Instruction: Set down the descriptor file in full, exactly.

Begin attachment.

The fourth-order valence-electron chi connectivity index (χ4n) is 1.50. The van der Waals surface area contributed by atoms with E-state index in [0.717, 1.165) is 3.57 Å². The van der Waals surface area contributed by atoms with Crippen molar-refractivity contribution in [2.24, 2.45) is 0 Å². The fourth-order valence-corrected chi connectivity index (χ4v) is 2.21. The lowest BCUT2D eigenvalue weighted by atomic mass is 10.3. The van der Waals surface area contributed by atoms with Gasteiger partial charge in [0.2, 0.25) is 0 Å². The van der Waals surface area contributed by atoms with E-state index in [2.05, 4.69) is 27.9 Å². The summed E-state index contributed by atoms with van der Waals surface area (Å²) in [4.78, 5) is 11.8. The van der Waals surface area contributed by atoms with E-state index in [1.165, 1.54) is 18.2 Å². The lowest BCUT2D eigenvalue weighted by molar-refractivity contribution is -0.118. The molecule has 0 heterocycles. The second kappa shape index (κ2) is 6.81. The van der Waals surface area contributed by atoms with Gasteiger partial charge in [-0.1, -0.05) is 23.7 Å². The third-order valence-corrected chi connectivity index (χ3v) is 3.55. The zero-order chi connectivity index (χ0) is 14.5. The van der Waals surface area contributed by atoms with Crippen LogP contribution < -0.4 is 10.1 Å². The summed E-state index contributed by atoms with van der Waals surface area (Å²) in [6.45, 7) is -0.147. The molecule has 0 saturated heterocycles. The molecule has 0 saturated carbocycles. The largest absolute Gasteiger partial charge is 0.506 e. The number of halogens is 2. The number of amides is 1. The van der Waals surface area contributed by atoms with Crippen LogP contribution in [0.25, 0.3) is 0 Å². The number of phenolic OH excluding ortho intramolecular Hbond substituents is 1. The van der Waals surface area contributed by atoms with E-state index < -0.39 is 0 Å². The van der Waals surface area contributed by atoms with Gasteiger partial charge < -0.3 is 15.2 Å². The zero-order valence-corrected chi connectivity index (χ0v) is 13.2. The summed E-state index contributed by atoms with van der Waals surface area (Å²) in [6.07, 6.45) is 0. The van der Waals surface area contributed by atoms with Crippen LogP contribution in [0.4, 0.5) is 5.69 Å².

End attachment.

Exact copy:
The fourth-order valence-electron chi connectivity index (χ4n) is 1.50. The van der Waals surface area contributed by atoms with E-state index in [0.717, 1.165) is 3.57 Å². The van der Waals surface area contributed by atoms with Crippen molar-refractivity contribution in [2.24, 2.45) is 0 Å². The fourth-order valence-corrected chi connectivity index (χ4v) is 2.21. The lowest BCUT2D eigenvalue weighted by atomic mass is 10.3. The van der Waals surface area contributed by atoms with Gasteiger partial charge in [0.2, 0.25) is 0 Å². The van der Waals surface area contributed by atoms with E-state index in [2.05, 4.69) is 27.9 Å². The summed E-state index contributed by atoms with van der Waals surface area (Å²) in [4.78, 5) is 11.8. The van der Waals surface area contributed by atoms with E-state index in [1.165, 1.54) is 18.2 Å². The lowest BCUT2D eigenvalue weighted by molar-refractivity contribution is -0.118. The molecule has 0 heterocycles. The second kappa shape index (κ2) is 6.81. The van der Waals surface area contributed by atoms with Gasteiger partial charge in [-0.1, -0.05) is 23.7 Å². The third-order valence-corrected chi connectivity index (χ3v) is 3.55. The zero-order chi connectivity index (χ0) is 14.5. The van der Waals surface area contributed by atoms with Crippen LogP contribution < -0.4 is 10.1 Å². The summed E-state index contributed by atoms with van der Waals surface area (Å²) in [6.45, 7) is -0.147. The molecule has 0 saturated heterocycles. The molecule has 0 saturated carbocycles. The largest absolute Gasteiger partial charge is 0.506 e. The number of halogens is 2. The number of amides is 1. The van der Waals surface area contributed by atoms with Crippen LogP contribution in [0.25, 0.3) is 0 Å². The number of phenolic OH excluding ortho intramolecular Hbond substituents is 1. The van der Waals surface area contributed by atoms with E-state index < -0.39 is 0 Å². The van der Waals surface area contributed by atoms with Gasteiger partial charge < -0.3 is 15.2 Å². The zero-order valence-corrected chi connectivity index (χ0v) is 13.2. The summed E-state index contributed by atoms with van der Waals surface area (Å²) in [6.07, 6.45) is 0. The van der Waals surface area contributed by atoms with Crippen LogP contribution in [0.4, 0.5) is 5.69 Å².